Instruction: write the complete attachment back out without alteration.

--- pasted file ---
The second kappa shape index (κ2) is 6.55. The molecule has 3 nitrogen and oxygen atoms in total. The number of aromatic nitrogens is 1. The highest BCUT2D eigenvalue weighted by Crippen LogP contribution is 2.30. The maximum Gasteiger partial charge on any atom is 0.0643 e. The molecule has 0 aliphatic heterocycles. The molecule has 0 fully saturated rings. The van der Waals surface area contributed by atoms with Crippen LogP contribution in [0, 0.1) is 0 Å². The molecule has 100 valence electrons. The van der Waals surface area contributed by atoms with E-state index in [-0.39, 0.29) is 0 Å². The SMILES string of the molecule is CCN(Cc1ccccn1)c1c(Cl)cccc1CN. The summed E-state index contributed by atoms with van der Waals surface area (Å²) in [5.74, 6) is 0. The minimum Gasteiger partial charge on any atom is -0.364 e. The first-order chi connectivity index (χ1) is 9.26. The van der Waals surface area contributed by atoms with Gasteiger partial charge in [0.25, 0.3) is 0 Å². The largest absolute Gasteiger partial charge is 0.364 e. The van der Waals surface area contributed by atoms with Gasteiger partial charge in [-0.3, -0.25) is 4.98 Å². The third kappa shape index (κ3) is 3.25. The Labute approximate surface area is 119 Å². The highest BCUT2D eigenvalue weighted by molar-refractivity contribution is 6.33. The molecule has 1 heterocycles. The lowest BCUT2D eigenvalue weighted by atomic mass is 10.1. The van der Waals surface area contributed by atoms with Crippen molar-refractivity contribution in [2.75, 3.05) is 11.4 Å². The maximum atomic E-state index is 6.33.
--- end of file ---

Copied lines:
The second kappa shape index (κ2) is 6.55. The molecule has 3 nitrogen and oxygen atoms in total. The number of aromatic nitrogens is 1. The highest BCUT2D eigenvalue weighted by Crippen LogP contribution is 2.30. The maximum Gasteiger partial charge on any atom is 0.0643 e. The molecule has 0 aliphatic heterocycles. The molecule has 0 fully saturated rings. The van der Waals surface area contributed by atoms with Crippen LogP contribution in [0, 0.1) is 0 Å². The molecule has 100 valence electrons. The van der Waals surface area contributed by atoms with E-state index in [-0.39, 0.29) is 0 Å². The SMILES string of the molecule is CCN(Cc1ccccn1)c1c(Cl)cccc1CN. The summed E-state index contributed by atoms with van der Waals surface area (Å²) in [5.74, 6) is 0. The minimum Gasteiger partial charge on any atom is -0.364 e. The first-order chi connectivity index (χ1) is 9.26. The van der Waals surface area contributed by atoms with Gasteiger partial charge in [0.25, 0.3) is 0 Å². The largest absolute Gasteiger partial charge is 0.364 e. The van der Waals surface area contributed by atoms with Gasteiger partial charge in [-0.3, -0.25) is 4.98 Å². The third kappa shape index (κ3) is 3.25. The Labute approximate surface area is 119 Å². The highest BCUT2D eigenvalue weighted by molar-refractivity contribution is 6.33. The molecule has 1 heterocycles. The lowest BCUT2D eigenvalue weighted by atomic mass is 10.1. The van der Waals surface area contributed by atoms with Crippen molar-refractivity contribution in [2.75, 3.05) is 11.4 Å². The maximum atomic E-state index is 6.33.